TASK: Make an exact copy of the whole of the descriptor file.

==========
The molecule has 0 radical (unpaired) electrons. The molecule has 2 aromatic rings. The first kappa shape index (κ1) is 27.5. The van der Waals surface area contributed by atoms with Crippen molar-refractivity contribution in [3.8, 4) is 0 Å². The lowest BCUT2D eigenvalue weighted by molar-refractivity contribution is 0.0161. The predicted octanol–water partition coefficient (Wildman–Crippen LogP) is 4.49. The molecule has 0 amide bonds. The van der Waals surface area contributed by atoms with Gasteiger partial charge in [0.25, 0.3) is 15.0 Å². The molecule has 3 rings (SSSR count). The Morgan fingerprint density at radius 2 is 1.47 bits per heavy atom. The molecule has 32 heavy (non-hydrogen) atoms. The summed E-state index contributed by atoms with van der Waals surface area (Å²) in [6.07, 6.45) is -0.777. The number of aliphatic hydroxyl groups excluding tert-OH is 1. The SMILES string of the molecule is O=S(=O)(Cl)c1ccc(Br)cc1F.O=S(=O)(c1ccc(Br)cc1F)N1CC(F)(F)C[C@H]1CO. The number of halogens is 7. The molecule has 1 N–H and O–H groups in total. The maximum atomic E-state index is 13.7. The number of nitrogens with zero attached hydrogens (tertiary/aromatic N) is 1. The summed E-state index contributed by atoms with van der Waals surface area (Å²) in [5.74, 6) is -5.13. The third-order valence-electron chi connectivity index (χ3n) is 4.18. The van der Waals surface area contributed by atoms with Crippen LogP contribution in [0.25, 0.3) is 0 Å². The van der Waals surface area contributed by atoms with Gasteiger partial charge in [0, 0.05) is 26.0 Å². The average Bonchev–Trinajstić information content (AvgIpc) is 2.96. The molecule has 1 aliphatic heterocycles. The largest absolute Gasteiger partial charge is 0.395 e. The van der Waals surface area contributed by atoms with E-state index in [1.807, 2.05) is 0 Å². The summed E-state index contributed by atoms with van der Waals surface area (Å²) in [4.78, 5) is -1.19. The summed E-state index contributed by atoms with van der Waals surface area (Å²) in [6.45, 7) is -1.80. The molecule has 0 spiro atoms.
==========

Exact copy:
The molecule has 0 radical (unpaired) electrons. The molecule has 2 aromatic rings. The first kappa shape index (κ1) is 27.5. The van der Waals surface area contributed by atoms with Crippen molar-refractivity contribution in [3.8, 4) is 0 Å². The lowest BCUT2D eigenvalue weighted by molar-refractivity contribution is 0.0161. The predicted octanol–water partition coefficient (Wildman–Crippen LogP) is 4.49. The molecule has 0 amide bonds. The van der Waals surface area contributed by atoms with Gasteiger partial charge in [0.25, 0.3) is 15.0 Å². The molecule has 3 rings (SSSR count). The Morgan fingerprint density at radius 2 is 1.47 bits per heavy atom. The molecule has 32 heavy (non-hydrogen) atoms. The summed E-state index contributed by atoms with van der Waals surface area (Å²) in [6.07, 6.45) is -0.777. The number of aliphatic hydroxyl groups excluding tert-OH is 1. The SMILES string of the molecule is O=S(=O)(Cl)c1ccc(Br)cc1F.O=S(=O)(c1ccc(Br)cc1F)N1CC(F)(F)C[C@H]1CO. The number of halogens is 7. The molecule has 1 N–H and O–H groups in total. The maximum atomic E-state index is 13.7. The number of nitrogens with zero attached hydrogens (tertiary/aromatic N) is 1. The summed E-state index contributed by atoms with van der Waals surface area (Å²) in [5.74, 6) is -5.13. The third-order valence-electron chi connectivity index (χ3n) is 4.18. The van der Waals surface area contributed by atoms with Crippen LogP contribution in [0.25, 0.3) is 0 Å². The van der Waals surface area contributed by atoms with Gasteiger partial charge in [0, 0.05) is 26.0 Å². The average Bonchev–Trinajstić information content (AvgIpc) is 2.96. The molecule has 1 aliphatic heterocycles. The largest absolute Gasteiger partial charge is 0.395 e. The van der Waals surface area contributed by atoms with E-state index in [1.807, 2.05) is 0 Å². The summed E-state index contributed by atoms with van der Waals surface area (Å²) in [4.78, 5) is -1.19. The summed E-state index contributed by atoms with van der Waals surface area (Å²) in [6.45, 7) is -1.80. The molecule has 0 spiro atoms.